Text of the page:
The defendants argue that summary judgment is appropriate as to Reed's failure-to-train claim because the undisputed evidence shows that Deputy Lieurance was trained and Reed fails to identify a "specific inadequacy" in the training deputies receive. However, there exists a genuine dispute of material fact as to: (1) whether the training received by deputies on Montana's obstruction statute, the First Amendment, and the Fourth Amendment was adequate; (2) whether there was an obvious or recurring need for more or better training; and (3) whether there is a causal link between a deficiency in training and the alleged constitutional harm. Drawing all reasonable inferences in favor of Reed, Tolan, 134 S.Ct. at 1866, a jury could find that the defendants' failure to train amounts to a "deliberate indifference to the rights of persons with whom [its] employees come into contact, " Connick v. Thompson, 563 U.S. 51, 61 (2011) (internal quotation marks and alteration omitted). Additionally, because the testimony of Reed's police practices expert, Timothy Longo, is reliable and relevant to that failure-to-train claim, Fed.R.Evid. 702, it is not excluded.


         I. Motion for Summary Judgment A. Legal Standard

         A party is entitled to summary judgment if it can demonstrate that "there is no genuine dispute as to any material fact and the movant is entitled to judgment as a matter of law." Fed.R.Civ.P. 56(a). Summary judgment is warranted where the documentary evidence produced by the parties permits only one conclusion. Anderson v. Liberty Lobby, Inc., 477 U.S. 242, 251 (1986). Only disputes over facts that might affect the outcome of the lawsuit will preclude entry of summary judgment; factual disputes that are irrelevant or unnecessary to the outcome are not considered. Id. at 248.

         B. Failure to Train

         The defendants seek summary judgment as to Reed's Monell claim, which alleges failure to train as to the First and Fourth Amendments and Montana's obstruction statute. (Doc. 150.) They previously moved for summary judgment on this claim, (see Doc. 13), but Reed's claim was dismissed sua sponte under Rule 12(b)(6). The Ninth Circuit reversed, holding that it was error not to provide proper notice and not give Reed an opportunity to amend. Reed, 863 F.3d at 1207-08. The Ninth Circuit further declined to consider Plaintiffs failure-to-train claim under Rule 56, "affording the district court a chance to consider this question." Id. at 1208 n.5.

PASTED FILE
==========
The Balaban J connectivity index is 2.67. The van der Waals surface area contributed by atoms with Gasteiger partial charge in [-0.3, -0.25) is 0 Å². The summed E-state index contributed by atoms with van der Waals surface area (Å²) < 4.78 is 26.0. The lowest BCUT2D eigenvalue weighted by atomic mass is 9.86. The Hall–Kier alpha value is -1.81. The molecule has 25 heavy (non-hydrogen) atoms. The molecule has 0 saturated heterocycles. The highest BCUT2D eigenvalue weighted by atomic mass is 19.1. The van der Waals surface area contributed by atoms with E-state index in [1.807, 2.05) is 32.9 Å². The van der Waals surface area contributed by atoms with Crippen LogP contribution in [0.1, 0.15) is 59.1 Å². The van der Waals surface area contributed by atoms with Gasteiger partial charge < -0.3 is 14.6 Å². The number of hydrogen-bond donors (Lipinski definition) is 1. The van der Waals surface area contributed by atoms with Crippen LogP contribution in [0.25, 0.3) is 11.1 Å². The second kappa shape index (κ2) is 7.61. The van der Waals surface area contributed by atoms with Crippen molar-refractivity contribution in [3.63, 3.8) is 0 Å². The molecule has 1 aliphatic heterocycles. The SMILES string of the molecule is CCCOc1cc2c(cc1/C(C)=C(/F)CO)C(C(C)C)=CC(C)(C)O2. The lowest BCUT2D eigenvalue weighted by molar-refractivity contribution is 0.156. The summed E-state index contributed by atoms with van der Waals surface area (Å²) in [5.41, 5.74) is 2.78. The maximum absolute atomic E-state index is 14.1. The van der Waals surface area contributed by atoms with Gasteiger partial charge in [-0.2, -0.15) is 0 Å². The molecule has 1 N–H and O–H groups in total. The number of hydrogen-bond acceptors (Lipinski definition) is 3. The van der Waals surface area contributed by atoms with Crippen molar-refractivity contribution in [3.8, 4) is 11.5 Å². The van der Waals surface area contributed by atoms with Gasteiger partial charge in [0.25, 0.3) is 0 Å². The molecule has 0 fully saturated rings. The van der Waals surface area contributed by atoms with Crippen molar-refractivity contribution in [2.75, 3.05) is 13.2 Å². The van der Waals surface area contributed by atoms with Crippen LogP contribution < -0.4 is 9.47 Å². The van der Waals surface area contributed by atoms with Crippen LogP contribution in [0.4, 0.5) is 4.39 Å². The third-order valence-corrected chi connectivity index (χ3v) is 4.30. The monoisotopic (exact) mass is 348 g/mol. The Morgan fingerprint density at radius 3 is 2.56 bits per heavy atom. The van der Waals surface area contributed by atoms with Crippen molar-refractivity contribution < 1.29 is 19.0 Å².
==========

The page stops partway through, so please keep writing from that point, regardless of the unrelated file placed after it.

Reed alleges that the defendants "do not provide adequate training for sheriffs deputies on the elements, meaning, and lawful application of Montana's obstruction statute, or on the constitutional rights of members of the public, namely the Fourth Amendment right to be free from unreasonable seizure and First Amendment rights under the U.S. Constitution." (Doc. 146 at ¶ 147.) He further alleges that the defendants "have an unconstitutional policy that allows sheriffs deputies to use the Montana obstruction statute to arrest individuals who are engaged in constitutionally protected conduct." (Id. at ¶ 148.)

         "[T]he inadequacy of police training may serve as the basis for § 1983 liability only where the failure to train amounts to deliberate indifference to the rights of persons with whom the police come into contact." Flores v. Cnty. of L.A., 758 F.3d 1154, 1158 (9th Cir. 2014) (quoting City of Canton v. Harris, 489 U.S. 378, 388 (1989)). Because "a municipality can be liable under § 1983 only where its policies are the moving force behind the constitutional violation, " City of Canton, 489 U.S. at 388 (quotation marks and alteration omitted), Reed "must demonstrate a conscious or deliberate choice on the part of the defendants, Flores, 758 F.3d at 1158 (quotation marks omitted). He must allege facts showing the defendants "disregarded the known or obvious consequence that a particular omission in their training program would cause [county] employees to violate citizens' constitutional rights." Id. at 1159 (quoting Connick, 563 U.S. at 62).

         Although "a pattern of similar constitutional violations by untrained employees is ordinarily necessary to demonstrate deliberate indifference, " id., the Supreme Court has "not foreclose[d] the possibility that evidence of a single violation of federal rights, accompanied by a showing that a municipality has failed to train its employees to handle recurring situations presenting an obvious potential for such a violation, could trigger municipal liability, " Bd ...

Buy This Entire Record For $7.95

Download the entire decision to receive the complete text, official citation,
docket number, dissents and concurrences, and footnotes for this case.

Learn more about what you receive with purchase of this case.